Asian American Incomes See Highest Growth Over Last 15 Years

Asian American Incomes See Highest Growth Over Last 15 YearsAsian American Incomes See Highest Growth Over Last 15 Years
Asian Americans had the biggest income growth of any racial or ethnic group in the U.S. in the last 15 years, according to the Census Bureau.
Figures released on Thursday show that the group recorded an 8% increase in the said period, followed by Latinos (about 6%), non-Hispanic Whites (3%) and Blacks (approximately 2%).
Average U.S. households saw a 2.3% income increase within the 2005-2009 period to the 2015-2019 period.
As of 2019, Asian Americans reported the highest median household income ($88,204), followed by non-Hispanic Whites ($68,785), Latinos ($51,811) and Blacks ($41,935).
The trends are believed to be influenced by stronger Asian and Latino presence in the West and Southwest, which happen to have thriving markets.
“As the labor market tightened more in certain areas and in certain fields we would see more robust income growth for those groups,” Ohio State economist Trevon Logan said, according to the Associated Press. “Also, higher concentration in urban areas with larger job growth and increases in minimum wage can also play a role in income gains.”
The Asian income growth is also attributed to the fact that 54% of the group hold a bachelor’s degree — the highest in any racial or ethnic group.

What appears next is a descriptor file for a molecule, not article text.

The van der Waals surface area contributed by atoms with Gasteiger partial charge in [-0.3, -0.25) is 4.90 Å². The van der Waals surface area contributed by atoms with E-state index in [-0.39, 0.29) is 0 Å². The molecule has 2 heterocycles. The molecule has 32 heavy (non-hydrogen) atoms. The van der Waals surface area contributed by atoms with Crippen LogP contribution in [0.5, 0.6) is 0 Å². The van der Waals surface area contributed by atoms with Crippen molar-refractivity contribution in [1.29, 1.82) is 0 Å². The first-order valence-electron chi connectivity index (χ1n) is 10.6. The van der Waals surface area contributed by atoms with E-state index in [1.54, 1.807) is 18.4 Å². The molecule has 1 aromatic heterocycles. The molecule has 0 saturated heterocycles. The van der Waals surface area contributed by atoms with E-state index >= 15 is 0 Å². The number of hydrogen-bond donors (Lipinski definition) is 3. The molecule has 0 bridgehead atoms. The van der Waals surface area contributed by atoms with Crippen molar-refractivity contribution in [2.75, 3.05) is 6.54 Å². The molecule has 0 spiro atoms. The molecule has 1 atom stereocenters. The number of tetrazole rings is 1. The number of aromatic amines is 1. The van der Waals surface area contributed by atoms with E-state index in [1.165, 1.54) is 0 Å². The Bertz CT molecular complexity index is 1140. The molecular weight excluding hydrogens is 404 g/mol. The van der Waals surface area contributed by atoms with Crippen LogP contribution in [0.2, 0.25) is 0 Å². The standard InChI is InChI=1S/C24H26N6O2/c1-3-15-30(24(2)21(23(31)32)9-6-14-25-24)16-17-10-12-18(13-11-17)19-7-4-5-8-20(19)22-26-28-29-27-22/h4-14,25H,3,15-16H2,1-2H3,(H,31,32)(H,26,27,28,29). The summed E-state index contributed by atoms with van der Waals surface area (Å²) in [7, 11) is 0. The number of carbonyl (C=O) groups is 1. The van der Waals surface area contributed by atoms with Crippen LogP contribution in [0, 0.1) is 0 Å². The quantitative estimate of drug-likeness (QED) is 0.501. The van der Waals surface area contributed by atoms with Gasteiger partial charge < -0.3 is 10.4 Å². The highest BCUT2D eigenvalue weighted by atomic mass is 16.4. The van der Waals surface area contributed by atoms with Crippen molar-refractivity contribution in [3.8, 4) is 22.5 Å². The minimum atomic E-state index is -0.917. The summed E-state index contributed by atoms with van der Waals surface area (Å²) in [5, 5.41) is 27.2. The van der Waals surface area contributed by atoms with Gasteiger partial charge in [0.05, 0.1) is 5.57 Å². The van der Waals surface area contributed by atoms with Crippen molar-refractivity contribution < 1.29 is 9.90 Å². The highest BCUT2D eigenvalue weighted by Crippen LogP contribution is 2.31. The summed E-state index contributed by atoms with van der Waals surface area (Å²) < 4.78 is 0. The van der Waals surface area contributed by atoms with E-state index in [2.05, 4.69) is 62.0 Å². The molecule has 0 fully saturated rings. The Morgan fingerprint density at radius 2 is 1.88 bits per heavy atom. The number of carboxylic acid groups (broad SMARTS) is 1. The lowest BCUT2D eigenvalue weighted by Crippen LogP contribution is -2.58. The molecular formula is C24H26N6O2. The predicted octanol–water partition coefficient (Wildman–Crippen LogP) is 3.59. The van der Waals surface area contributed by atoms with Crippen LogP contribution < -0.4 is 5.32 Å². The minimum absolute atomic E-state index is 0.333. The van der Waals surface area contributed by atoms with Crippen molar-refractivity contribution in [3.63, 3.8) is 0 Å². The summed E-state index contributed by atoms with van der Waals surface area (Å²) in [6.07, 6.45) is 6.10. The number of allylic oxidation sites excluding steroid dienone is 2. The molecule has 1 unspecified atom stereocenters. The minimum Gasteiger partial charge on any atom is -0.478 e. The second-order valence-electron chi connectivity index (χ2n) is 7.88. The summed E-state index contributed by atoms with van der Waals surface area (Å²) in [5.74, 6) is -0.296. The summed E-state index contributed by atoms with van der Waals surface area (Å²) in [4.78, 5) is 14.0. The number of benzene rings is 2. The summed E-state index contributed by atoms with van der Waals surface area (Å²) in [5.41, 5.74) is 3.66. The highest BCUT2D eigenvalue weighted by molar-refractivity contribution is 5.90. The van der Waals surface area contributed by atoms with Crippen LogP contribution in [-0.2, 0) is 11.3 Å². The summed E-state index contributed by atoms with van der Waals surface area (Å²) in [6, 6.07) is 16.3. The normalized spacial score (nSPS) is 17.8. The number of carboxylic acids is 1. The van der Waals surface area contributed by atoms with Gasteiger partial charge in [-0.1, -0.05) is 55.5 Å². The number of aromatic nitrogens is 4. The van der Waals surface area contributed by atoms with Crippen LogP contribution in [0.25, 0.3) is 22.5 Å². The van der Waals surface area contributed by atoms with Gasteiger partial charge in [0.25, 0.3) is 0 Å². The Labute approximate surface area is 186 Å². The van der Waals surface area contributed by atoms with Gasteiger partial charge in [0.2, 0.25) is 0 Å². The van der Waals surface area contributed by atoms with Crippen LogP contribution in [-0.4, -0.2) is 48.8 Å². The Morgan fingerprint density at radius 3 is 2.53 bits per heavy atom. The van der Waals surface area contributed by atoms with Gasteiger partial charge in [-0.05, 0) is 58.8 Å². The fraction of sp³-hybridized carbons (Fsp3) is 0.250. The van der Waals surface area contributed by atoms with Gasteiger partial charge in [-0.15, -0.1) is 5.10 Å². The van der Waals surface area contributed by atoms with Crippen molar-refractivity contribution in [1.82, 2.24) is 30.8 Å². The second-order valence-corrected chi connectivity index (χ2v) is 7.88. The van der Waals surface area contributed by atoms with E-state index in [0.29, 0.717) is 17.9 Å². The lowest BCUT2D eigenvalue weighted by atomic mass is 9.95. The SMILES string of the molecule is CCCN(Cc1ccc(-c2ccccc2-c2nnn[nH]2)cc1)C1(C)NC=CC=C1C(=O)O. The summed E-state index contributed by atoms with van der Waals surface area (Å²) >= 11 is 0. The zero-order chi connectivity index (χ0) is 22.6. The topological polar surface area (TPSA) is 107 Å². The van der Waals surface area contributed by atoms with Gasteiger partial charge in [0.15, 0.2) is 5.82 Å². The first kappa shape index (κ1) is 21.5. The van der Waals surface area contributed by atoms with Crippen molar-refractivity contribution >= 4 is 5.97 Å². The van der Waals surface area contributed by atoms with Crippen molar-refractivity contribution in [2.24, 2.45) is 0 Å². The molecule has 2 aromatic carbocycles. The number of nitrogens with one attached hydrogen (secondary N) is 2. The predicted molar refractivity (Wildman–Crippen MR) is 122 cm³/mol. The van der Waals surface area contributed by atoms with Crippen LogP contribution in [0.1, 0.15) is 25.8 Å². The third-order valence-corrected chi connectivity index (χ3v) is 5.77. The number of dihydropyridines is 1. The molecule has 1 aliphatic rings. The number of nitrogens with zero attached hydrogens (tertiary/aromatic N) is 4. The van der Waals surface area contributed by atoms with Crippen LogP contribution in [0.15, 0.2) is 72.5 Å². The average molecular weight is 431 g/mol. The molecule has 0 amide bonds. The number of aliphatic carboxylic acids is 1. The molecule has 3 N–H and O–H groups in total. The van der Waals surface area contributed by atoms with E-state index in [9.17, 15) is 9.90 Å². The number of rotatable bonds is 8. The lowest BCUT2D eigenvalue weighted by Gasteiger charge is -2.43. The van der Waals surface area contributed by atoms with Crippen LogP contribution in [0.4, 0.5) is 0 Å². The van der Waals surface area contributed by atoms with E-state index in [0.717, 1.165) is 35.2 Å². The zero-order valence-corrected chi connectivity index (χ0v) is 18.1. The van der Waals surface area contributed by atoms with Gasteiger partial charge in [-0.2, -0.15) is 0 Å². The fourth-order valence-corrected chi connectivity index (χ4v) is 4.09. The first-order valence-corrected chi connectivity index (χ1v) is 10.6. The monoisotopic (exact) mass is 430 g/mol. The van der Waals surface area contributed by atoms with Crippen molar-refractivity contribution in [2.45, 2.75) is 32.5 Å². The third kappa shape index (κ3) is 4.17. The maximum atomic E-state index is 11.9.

“We are in a knowledge economy and a college education is key to getting professional jobs that pay well. Asians have the highest percentage of getting a college degree and I think you are seeing that effect,” said Marlene Kim, an economist at the University of Massachusetts Boston. “Asians are more likely to be in professional and technical jobs, which are thriving and increasing their pay and income level.”
In comparison, 35.8% of non-Hispanic Whites, 21.6% of Blacks and 16.4% of Latinos have earned bachelor’s degrees.
The American Community Survey measures all demographic data in five-year periods. While it found Asian Americans to perform well economically as a whole, it must be noted that wide differences exist within subgroups.
Indian, Malaysian and Mongolian Americans, for instance, had higher college education rates than Cambodian, Hmong and Laotian Americans, according to a 2019 report from the Pew Research Center. Bhutanese Americans had the lowest percentage of bachelor’s degree holders at 9%.
A 2018 report that reviewed data from 1970 to 2016 also found that Asian Americans had the highest income inequality of all racial or ethnic groups. Higher-income Asians saw a 96% income increase within the period, dwarfing lower-income Asians who saw an 11% increase.
“You’re looking at different cultures and languages and characteristics and different motivations for coming to the U.S.,” Pew senior researcher and report co-author Rakesh Kochhar said. “Asians are often pictured as the highest-achieving group in America, but it’s clear they are in fact the most economically divided ethnic group.”
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